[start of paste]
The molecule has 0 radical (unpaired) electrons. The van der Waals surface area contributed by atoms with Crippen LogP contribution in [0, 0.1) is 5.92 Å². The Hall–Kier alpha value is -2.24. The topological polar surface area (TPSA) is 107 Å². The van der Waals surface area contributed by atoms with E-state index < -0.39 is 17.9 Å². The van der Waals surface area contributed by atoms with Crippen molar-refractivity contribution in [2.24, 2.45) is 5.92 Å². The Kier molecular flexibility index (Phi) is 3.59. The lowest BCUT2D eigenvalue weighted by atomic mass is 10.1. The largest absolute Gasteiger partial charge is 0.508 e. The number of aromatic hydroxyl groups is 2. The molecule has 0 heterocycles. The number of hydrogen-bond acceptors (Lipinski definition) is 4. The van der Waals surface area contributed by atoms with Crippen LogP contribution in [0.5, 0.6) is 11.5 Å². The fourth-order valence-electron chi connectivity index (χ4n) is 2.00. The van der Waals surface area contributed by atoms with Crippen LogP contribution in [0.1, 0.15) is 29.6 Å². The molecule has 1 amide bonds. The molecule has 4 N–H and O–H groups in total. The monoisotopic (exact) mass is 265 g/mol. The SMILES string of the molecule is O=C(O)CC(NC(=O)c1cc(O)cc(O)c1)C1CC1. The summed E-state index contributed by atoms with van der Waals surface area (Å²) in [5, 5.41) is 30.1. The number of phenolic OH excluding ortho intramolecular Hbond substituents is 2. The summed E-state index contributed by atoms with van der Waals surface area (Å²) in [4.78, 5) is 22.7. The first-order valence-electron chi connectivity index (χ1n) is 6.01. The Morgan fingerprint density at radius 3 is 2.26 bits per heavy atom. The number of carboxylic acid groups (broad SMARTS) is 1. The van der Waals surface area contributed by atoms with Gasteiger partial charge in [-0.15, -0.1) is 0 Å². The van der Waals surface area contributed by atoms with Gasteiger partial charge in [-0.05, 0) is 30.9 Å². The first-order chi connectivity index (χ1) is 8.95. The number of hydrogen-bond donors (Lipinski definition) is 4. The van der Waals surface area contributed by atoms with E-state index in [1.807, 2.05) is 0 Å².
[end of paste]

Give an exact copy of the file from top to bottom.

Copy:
The molecule has 0 radical (unpaired) electrons. The van der Waals surface area contributed by atoms with Crippen LogP contribution in [0, 0.1) is 5.92 Å². The Hall–Kier alpha value is -2.24. The topological polar surface area (TPSA) is 107 Å². The van der Waals surface area contributed by atoms with E-state index < -0.39 is 17.9 Å². The van der Waals surface area contributed by atoms with Crippen molar-refractivity contribution in [2.24, 2.45) is 5.92 Å². The Kier molecular flexibility index (Phi) is 3.59. The lowest BCUT2D eigenvalue weighted by atomic mass is 10.1. The largest absolute Gasteiger partial charge is 0.508 e. The number of aromatic hydroxyl groups is 2. The molecule has 0 heterocycles. The number of hydrogen-bond acceptors (Lipinski definition) is 4. The van der Waals surface area contributed by atoms with Crippen LogP contribution in [0.5, 0.6) is 11.5 Å². The fourth-order valence-electron chi connectivity index (χ4n) is 2.00. The van der Waals surface area contributed by atoms with Crippen LogP contribution in [0.1, 0.15) is 29.6 Å². The molecule has 1 amide bonds. The molecule has 4 N–H and O–H groups in total. The monoisotopic (exact) mass is 265 g/mol. The SMILES string of the molecule is O=C(O)CC(NC(=O)c1cc(O)cc(O)c1)C1CC1. The summed E-state index contributed by atoms with van der Waals surface area (Å²) in [5, 5.41) is 30.1. The number of phenolic OH excluding ortho intramolecular Hbond substituents is 2. The summed E-state index contributed by atoms with van der Waals surface area (Å²) in [4.78, 5) is 22.7. The first-order valence-electron chi connectivity index (χ1n) is 6.01. The Morgan fingerprint density at radius 3 is 2.26 bits per heavy atom. The number of carboxylic acid groups (broad SMARTS) is 1. The van der Waals surface area contributed by atoms with Gasteiger partial charge in [-0.15, -0.1) is 0 Å². The van der Waals surface area contributed by atoms with Gasteiger partial charge in [-0.05, 0) is 30.9 Å². The first-order chi connectivity index (χ1) is 8.95. The number of hydrogen-bond donors (Lipinski definition) is 4. The van der Waals surface area contributed by atoms with E-state index in [1.807, 2.05) is 0 Å².